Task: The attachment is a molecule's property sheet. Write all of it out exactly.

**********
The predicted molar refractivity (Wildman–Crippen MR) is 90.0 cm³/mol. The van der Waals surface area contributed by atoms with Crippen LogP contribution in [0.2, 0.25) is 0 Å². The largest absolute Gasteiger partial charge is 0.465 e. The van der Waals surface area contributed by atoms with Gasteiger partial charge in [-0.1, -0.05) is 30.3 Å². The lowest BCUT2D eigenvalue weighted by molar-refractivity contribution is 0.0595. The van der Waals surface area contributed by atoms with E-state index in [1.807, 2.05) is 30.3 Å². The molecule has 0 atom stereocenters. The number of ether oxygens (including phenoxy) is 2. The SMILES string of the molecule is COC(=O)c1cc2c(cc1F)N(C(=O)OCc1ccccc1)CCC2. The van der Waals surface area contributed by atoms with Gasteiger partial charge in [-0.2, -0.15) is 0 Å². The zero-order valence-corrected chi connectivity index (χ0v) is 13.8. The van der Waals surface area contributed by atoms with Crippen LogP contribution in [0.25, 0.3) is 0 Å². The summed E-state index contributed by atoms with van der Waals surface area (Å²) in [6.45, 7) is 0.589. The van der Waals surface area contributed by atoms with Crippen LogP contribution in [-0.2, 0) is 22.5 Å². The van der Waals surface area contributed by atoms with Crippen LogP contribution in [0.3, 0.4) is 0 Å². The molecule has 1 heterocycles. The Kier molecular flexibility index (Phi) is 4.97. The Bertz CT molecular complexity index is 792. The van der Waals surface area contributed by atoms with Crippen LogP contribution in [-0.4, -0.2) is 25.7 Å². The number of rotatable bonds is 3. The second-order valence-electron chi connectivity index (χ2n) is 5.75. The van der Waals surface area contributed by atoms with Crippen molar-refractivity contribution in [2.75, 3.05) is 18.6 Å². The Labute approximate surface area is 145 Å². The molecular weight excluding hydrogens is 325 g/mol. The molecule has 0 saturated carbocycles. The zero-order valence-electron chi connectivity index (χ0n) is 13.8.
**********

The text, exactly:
The predicted molar refractivity (Wildman–Crippen MR) is 90.0 cm³/mol. The van der Waals surface area contributed by atoms with Crippen LogP contribution in [0.2, 0.25) is 0 Å². The largest absolute Gasteiger partial charge is 0.465 e. The van der Waals surface area contributed by atoms with Gasteiger partial charge in [-0.1, -0.05) is 30.3 Å². The lowest BCUT2D eigenvalue weighted by molar-refractivity contribution is 0.0595. The van der Waals surface area contributed by atoms with E-state index in [1.807, 2.05) is 30.3 Å². The molecule has 0 atom stereocenters. The number of ether oxygens (including phenoxy) is 2. The SMILES string of the molecule is COC(=O)c1cc2c(cc1F)N(C(=O)OCc1ccccc1)CCC2. The van der Waals surface area contributed by atoms with Gasteiger partial charge in [-0.2, -0.15) is 0 Å². The zero-order valence-corrected chi connectivity index (χ0v) is 13.8. The van der Waals surface area contributed by atoms with Crippen LogP contribution in [0.25, 0.3) is 0 Å². The summed E-state index contributed by atoms with van der Waals surface area (Å²) in [6.45, 7) is 0.589. The van der Waals surface area contributed by atoms with Crippen LogP contribution in [-0.2, 0) is 22.5 Å². The van der Waals surface area contributed by atoms with Crippen LogP contribution in [0.3, 0.4) is 0 Å². The molecule has 1 heterocycles. The Kier molecular flexibility index (Phi) is 4.97. The Bertz CT molecular complexity index is 792. The van der Waals surface area contributed by atoms with Crippen LogP contribution in [-0.4, -0.2) is 25.7 Å². The number of rotatable bonds is 3. The second-order valence-electron chi connectivity index (χ2n) is 5.75. The van der Waals surface area contributed by atoms with Crippen molar-refractivity contribution in [2.75, 3.05) is 18.6 Å². The Labute approximate surface area is 145 Å². The molecular weight excluding hydrogens is 325 g/mol. The molecule has 0 saturated carbocycles. The zero-order valence-electron chi connectivity index (χ0n) is 13.8.